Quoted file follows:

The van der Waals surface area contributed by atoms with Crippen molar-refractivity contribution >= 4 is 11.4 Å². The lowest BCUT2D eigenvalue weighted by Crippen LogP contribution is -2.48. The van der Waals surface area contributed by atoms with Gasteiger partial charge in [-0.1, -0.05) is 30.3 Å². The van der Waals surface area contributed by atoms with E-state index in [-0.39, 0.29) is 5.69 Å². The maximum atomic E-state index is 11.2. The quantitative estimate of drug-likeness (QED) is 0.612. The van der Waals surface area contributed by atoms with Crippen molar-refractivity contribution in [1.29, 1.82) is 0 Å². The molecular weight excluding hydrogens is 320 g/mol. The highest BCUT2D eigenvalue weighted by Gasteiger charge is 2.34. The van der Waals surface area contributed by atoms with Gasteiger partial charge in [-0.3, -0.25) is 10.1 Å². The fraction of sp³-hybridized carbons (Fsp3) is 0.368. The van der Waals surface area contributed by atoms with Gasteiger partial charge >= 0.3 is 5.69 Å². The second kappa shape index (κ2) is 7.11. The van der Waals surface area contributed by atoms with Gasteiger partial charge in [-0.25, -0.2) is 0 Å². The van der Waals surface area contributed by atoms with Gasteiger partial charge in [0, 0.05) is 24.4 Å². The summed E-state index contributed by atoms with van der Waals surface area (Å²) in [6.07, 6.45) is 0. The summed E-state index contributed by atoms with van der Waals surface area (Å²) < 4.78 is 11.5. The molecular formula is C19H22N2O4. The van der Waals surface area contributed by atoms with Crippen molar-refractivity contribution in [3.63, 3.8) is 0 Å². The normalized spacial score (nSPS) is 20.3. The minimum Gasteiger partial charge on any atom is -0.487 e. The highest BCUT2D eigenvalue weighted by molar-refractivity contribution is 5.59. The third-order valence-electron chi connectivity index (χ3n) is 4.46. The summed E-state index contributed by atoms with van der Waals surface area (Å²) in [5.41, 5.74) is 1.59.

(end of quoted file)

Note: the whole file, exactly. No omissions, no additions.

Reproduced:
The van der Waals surface area contributed by atoms with Crippen molar-refractivity contribution >= 4 is 11.4 Å². The lowest BCUT2D eigenvalue weighted by Crippen LogP contribution is -2.48. The van der Waals surface area contributed by atoms with Gasteiger partial charge in [-0.1, -0.05) is 30.3 Å². The van der Waals surface area contributed by atoms with E-state index in [-0.39, 0.29) is 5.69 Å². The maximum atomic E-state index is 11.2. The quantitative estimate of drug-likeness (QED) is 0.612. The van der Waals surface area contributed by atoms with Crippen molar-refractivity contribution in [1.29, 1.82) is 0 Å². The molecular weight excluding hydrogens is 320 g/mol. The highest BCUT2D eigenvalue weighted by Gasteiger charge is 2.34. The van der Waals surface area contributed by atoms with Gasteiger partial charge in [-0.3, -0.25) is 10.1 Å². The fraction of sp³-hybridized carbons (Fsp3) is 0.368. The van der Waals surface area contributed by atoms with Gasteiger partial charge >= 0.3 is 5.69 Å². The second kappa shape index (κ2) is 7.11. The van der Waals surface area contributed by atoms with Gasteiger partial charge in [-0.25, -0.2) is 0 Å². The van der Waals surface area contributed by atoms with Gasteiger partial charge in [0, 0.05) is 24.4 Å². The summed E-state index contributed by atoms with van der Waals surface area (Å²) in [6.07, 6.45) is 0. The summed E-state index contributed by atoms with van der Waals surface area (Å²) < 4.78 is 11.5. The molecular formula is C19H22N2O4. The van der Waals surface area contributed by atoms with Crippen molar-refractivity contribution in [3.63, 3.8) is 0 Å². The normalized spacial score (nSPS) is 20.3. The minimum Gasteiger partial charge on any atom is -0.487 e. The highest BCUT2D eigenvalue weighted by molar-refractivity contribution is 5.59. The third-order valence-electron chi connectivity index (χ3n) is 4.46. The summed E-state index contributed by atoms with van der Waals surface area (Å²) in [5.41, 5.74) is 1.59.